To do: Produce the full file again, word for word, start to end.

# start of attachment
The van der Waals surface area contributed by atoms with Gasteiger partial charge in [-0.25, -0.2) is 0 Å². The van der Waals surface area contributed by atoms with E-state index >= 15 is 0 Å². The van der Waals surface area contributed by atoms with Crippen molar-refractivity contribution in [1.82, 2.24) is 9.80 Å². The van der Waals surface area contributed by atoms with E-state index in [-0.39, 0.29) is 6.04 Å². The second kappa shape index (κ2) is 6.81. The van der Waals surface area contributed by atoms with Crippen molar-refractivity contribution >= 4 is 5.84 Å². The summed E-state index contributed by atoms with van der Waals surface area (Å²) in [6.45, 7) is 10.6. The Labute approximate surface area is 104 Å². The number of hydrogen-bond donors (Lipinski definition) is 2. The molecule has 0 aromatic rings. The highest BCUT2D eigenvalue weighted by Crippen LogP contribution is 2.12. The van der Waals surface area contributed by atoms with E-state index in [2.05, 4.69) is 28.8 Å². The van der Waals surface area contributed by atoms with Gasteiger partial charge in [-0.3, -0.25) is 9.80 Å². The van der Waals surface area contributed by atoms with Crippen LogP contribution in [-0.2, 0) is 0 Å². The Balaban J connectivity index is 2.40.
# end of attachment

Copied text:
The van der Waals surface area contributed by atoms with Gasteiger partial charge in [-0.25, -0.2) is 0 Å². The van der Waals surface area contributed by atoms with E-state index >= 15 is 0 Å². The van der Waals surface area contributed by atoms with Crippen molar-refractivity contribution in [1.82, 2.24) is 9.80 Å². The van der Waals surface area contributed by atoms with E-state index in [-0.39, 0.29) is 6.04 Å². The second kappa shape index (κ2) is 6.81. The van der Waals surface area contributed by atoms with Crippen molar-refractivity contribution >= 4 is 5.84 Å². The summed E-state index contributed by atoms with van der Waals surface area (Å²) in [6.45, 7) is 10.6. The Labute approximate surface area is 104 Å². The number of hydrogen-bond donors (Lipinski definition) is 2. The molecule has 0 aromatic rings. The highest BCUT2D eigenvalue weighted by Crippen LogP contribution is 2.12. The van der Waals surface area contributed by atoms with E-state index in [2.05, 4.69) is 28.8 Å². The van der Waals surface area contributed by atoms with Gasteiger partial charge in [-0.3, -0.25) is 9.80 Å². The van der Waals surface area contributed by atoms with Crippen LogP contribution in [-0.2, 0) is 0 Å². The Balaban J connectivity index is 2.40.